In 1981, a grumpy Frenchman called Jean Baudrillard published a philosophical treatise called Simulacres et Simulation. As you can imagine, it’s a riveting read. The point of this treatise, once you get past the thick layer of nihilistic cynicism, is centred around the inevitable backlash of an image-saturated culture. By image, Baudrillard means stuff like television, advertisements, pop Americana, and cultural iconography. Now, though, we have the internet too, on-demand TV streaming, and a greater exposure to image than ever before.
What’s so bad about that? you might wonder. Well, Ol’ Jean is a bit antsy about the potential for this saturation to become so considerable that the images themselves begin to overtake reality by ‘simulating’ it, to the extent that it forms a new reality. This, he calls the ‘hyperreal’ – keep this concept in mind. He uses the example of a story written by Jorge Luis Borges, in which a map of a kingdom becomes so detailed that it has to be expanded to a 1:1 scale, and ends up lying atop the kingdom itself. This map is what in modern philosophy they call a simulacrum: a representation of something that has come to replace or obscure the very thing it sought to represent.
Let us assume—for the sake of my whole argument, and to massage my fragile ego—that the hypnosis on You’re Back in the Room is bogus, as it has been pointed out by a whole cavalcade of modern-day Sherlock’s across the web. Now, I’m not here to debate the efficacy of hypnosis in the real world. A debate of that sort would get us waist-deep in the briney hogwash of Freudian psychoanalysis. What I am challenging is the efficacy of hypnosis in the context of Keith Barry and his merry men, paying particular attention to the problems that arise when we begin to simulate something we don’t understand.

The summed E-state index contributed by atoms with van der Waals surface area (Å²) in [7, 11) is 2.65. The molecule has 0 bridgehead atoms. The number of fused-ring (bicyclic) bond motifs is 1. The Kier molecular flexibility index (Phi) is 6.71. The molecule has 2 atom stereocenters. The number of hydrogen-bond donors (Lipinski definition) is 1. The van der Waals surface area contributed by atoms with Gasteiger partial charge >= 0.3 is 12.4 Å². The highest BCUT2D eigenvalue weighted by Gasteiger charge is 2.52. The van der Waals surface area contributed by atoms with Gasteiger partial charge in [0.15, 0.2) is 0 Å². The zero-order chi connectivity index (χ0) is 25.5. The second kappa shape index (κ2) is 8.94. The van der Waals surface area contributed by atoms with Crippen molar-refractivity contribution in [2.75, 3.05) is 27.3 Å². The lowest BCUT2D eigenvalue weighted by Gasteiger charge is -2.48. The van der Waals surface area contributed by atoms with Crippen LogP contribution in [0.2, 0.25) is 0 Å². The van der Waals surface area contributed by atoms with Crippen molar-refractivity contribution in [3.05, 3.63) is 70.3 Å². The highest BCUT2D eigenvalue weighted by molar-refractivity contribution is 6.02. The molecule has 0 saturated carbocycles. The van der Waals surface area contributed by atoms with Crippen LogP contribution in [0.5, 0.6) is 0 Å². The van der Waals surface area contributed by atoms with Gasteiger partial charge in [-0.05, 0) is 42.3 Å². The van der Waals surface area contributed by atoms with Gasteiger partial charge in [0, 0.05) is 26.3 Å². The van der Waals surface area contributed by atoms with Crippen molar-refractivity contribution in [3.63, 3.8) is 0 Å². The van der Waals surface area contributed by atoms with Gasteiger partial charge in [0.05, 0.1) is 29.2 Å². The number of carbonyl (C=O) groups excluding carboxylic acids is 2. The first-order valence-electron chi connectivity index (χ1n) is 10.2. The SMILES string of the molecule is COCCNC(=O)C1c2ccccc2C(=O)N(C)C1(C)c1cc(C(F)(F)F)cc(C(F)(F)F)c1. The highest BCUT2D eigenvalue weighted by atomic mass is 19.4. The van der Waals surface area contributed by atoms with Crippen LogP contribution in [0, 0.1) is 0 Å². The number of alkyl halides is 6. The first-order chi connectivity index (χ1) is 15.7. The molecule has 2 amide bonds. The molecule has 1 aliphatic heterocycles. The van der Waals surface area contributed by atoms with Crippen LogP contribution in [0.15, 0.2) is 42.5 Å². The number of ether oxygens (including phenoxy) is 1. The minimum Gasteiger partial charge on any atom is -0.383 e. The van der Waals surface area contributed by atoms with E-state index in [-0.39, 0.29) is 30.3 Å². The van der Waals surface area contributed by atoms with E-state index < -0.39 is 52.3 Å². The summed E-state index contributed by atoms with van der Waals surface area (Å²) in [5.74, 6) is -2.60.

I would argue that You’re Back in the Room is that simulacrum of hypnosis. Its contestants—through no real fault of their own—are being forced to simulate something that they have no first-hand access to. I use the term ‘simulate’ rather than ‘feign’ in reference to something that Baudrillard himself draws attention to in his treatise. He invokes an example given by Émile Littré (another grumpy Frenchman), who hypothesises thus: “Someone who feigns an illness can simply go to bed and pretend he is ill. Someone who simulates an illness produces in himself some of the symptoms.”